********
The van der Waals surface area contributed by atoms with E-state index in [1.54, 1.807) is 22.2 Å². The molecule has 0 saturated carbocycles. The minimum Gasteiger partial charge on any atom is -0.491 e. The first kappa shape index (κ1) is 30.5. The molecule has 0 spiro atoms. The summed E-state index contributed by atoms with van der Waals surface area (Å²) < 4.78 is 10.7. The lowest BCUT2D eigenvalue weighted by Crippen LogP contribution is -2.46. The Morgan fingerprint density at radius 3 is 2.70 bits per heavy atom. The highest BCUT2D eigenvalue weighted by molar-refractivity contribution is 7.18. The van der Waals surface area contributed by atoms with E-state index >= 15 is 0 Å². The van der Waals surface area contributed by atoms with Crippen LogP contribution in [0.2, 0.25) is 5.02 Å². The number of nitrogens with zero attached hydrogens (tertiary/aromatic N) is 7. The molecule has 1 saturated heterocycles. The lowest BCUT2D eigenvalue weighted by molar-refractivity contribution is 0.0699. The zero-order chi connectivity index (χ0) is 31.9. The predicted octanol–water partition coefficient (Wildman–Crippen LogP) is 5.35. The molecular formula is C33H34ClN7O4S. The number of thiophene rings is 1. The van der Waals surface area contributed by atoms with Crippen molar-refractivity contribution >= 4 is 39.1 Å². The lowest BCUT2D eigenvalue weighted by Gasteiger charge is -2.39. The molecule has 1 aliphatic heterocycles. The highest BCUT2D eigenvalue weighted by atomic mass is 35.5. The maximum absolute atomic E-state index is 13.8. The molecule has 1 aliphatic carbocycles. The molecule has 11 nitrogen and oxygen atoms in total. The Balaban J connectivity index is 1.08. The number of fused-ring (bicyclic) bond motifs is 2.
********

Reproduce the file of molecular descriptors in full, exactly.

The van der Waals surface area contributed by atoms with E-state index in [1.54, 1.807) is 22.2 Å². The molecule has 0 saturated carbocycles. The minimum Gasteiger partial charge on any atom is -0.491 e. The first kappa shape index (κ1) is 30.5. The molecule has 0 spiro atoms. The summed E-state index contributed by atoms with van der Waals surface area (Å²) < 4.78 is 10.7. The lowest BCUT2D eigenvalue weighted by Crippen LogP contribution is -2.46. The Morgan fingerprint density at radius 3 is 2.70 bits per heavy atom. The highest BCUT2D eigenvalue weighted by molar-refractivity contribution is 7.18. The van der Waals surface area contributed by atoms with E-state index >= 15 is 0 Å². The van der Waals surface area contributed by atoms with Crippen LogP contribution in [0.2, 0.25) is 5.02 Å². The number of nitrogens with zero attached hydrogens (tertiary/aromatic N) is 7. The molecule has 1 saturated heterocycles. The lowest BCUT2D eigenvalue weighted by molar-refractivity contribution is 0.0699. The zero-order chi connectivity index (χ0) is 31.9. The predicted octanol–water partition coefficient (Wildman–Crippen LogP) is 5.35. The molecular formula is C33H34ClN7O4S. The number of thiophene rings is 1. The van der Waals surface area contributed by atoms with Crippen molar-refractivity contribution >= 4 is 39.1 Å². The lowest BCUT2D eigenvalue weighted by Gasteiger charge is -2.39. The molecule has 1 aliphatic heterocycles. The highest BCUT2D eigenvalue weighted by atomic mass is 35.5. The maximum absolute atomic E-state index is 13.8. The molecule has 1 aliphatic carbocycles. The molecule has 11 nitrogen and oxygen atoms in total. The Balaban J connectivity index is 1.08. The number of fused-ring (bicyclic) bond motifs is 2.